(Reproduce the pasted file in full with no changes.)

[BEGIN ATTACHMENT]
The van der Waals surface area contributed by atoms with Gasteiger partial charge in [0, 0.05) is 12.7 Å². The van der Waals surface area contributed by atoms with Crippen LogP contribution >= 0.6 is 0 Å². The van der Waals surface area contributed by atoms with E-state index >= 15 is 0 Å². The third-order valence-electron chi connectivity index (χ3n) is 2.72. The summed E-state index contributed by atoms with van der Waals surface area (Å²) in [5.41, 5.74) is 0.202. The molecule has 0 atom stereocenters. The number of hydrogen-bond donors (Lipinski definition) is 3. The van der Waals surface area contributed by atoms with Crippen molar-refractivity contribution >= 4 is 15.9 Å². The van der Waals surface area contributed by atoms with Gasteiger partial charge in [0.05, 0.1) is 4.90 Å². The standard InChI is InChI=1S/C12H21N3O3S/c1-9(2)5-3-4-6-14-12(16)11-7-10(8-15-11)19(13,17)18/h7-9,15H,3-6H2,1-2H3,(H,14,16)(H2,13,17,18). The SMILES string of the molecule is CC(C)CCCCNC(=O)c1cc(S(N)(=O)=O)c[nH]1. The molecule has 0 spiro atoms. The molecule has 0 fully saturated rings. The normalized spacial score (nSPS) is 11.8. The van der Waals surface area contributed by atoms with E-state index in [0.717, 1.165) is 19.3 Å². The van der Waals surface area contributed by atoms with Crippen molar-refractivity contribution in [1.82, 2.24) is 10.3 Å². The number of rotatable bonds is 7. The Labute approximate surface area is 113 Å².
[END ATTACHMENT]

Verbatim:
The van der Waals surface area contributed by atoms with Gasteiger partial charge in [0, 0.05) is 12.7 Å². The van der Waals surface area contributed by atoms with Crippen LogP contribution >= 0.6 is 0 Å². The van der Waals surface area contributed by atoms with E-state index >= 15 is 0 Å². The third-order valence-electron chi connectivity index (χ3n) is 2.72. The summed E-state index contributed by atoms with van der Waals surface area (Å²) in [5.41, 5.74) is 0.202. The molecule has 0 atom stereocenters. The number of hydrogen-bond donors (Lipinski definition) is 3. The van der Waals surface area contributed by atoms with Crippen molar-refractivity contribution >= 4 is 15.9 Å². The van der Waals surface area contributed by atoms with Gasteiger partial charge in [0.05, 0.1) is 4.90 Å². The standard InChI is InChI=1S/C12H21N3O3S/c1-9(2)5-3-4-6-14-12(16)11-7-10(8-15-11)19(13,17)18/h7-9,15H,3-6H2,1-2H3,(H,14,16)(H2,13,17,18). The SMILES string of the molecule is CC(C)CCCCNC(=O)c1cc(S(N)(=O)=O)c[nH]1. The molecule has 0 spiro atoms. The molecule has 0 fully saturated rings. The normalized spacial score (nSPS) is 11.8. The van der Waals surface area contributed by atoms with E-state index in [0.717, 1.165) is 19.3 Å². The van der Waals surface area contributed by atoms with Crippen molar-refractivity contribution in [1.82, 2.24) is 10.3 Å². The number of rotatable bonds is 7. The Labute approximate surface area is 113 Å².